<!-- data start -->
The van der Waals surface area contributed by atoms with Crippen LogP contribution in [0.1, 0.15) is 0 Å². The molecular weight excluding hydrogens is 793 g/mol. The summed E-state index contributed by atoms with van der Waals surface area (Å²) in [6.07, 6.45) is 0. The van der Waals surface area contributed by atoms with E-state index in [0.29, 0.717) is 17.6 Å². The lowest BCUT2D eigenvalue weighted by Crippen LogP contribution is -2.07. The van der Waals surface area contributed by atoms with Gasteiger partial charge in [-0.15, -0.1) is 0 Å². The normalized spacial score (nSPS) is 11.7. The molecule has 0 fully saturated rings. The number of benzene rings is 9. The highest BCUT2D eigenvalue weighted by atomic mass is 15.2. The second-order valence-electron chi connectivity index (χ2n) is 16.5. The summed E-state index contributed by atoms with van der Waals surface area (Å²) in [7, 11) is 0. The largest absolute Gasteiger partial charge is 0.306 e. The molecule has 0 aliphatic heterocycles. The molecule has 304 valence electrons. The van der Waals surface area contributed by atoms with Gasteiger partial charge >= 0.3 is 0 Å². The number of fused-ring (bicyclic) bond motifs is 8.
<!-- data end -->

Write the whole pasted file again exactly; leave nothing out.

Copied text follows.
The van der Waals surface area contributed by atoms with Crippen LogP contribution in [0.1, 0.15) is 0 Å². The molecular weight excluding hydrogens is 793 g/mol. The summed E-state index contributed by atoms with van der Waals surface area (Å²) in [6.07, 6.45) is 0. The van der Waals surface area contributed by atoms with E-state index in [0.29, 0.717) is 17.6 Å². The lowest BCUT2D eigenvalue weighted by Crippen LogP contribution is -2.07. The van der Waals surface area contributed by atoms with Gasteiger partial charge in [-0.15, -0.1) is 0 Å². The normalized spacial score (nSPS) is 11.7. The molecule has 0 fully saturated rings. The number of benzene rings is 9. The highest BCUT2D eigenvalue weighted by atomic mass is 15.2. The second-order valence-electron chi connectivity index (χ2n) is 16.5. The summed E-state index contributed by atoms with van der Waals surface area (Å²) in [7, 11) is 0. The largest absolute Gasteiger partial charge is 0.306 e. The molecule has 0 aliphatic heterocycles. The molecule has 304 valence electrons. The van der Waals surface area contributed by atoms with Gasteiger partial charge >= 0.3 is 0 Å². The number of fused-ring (bicyclic) bond motifs is 8.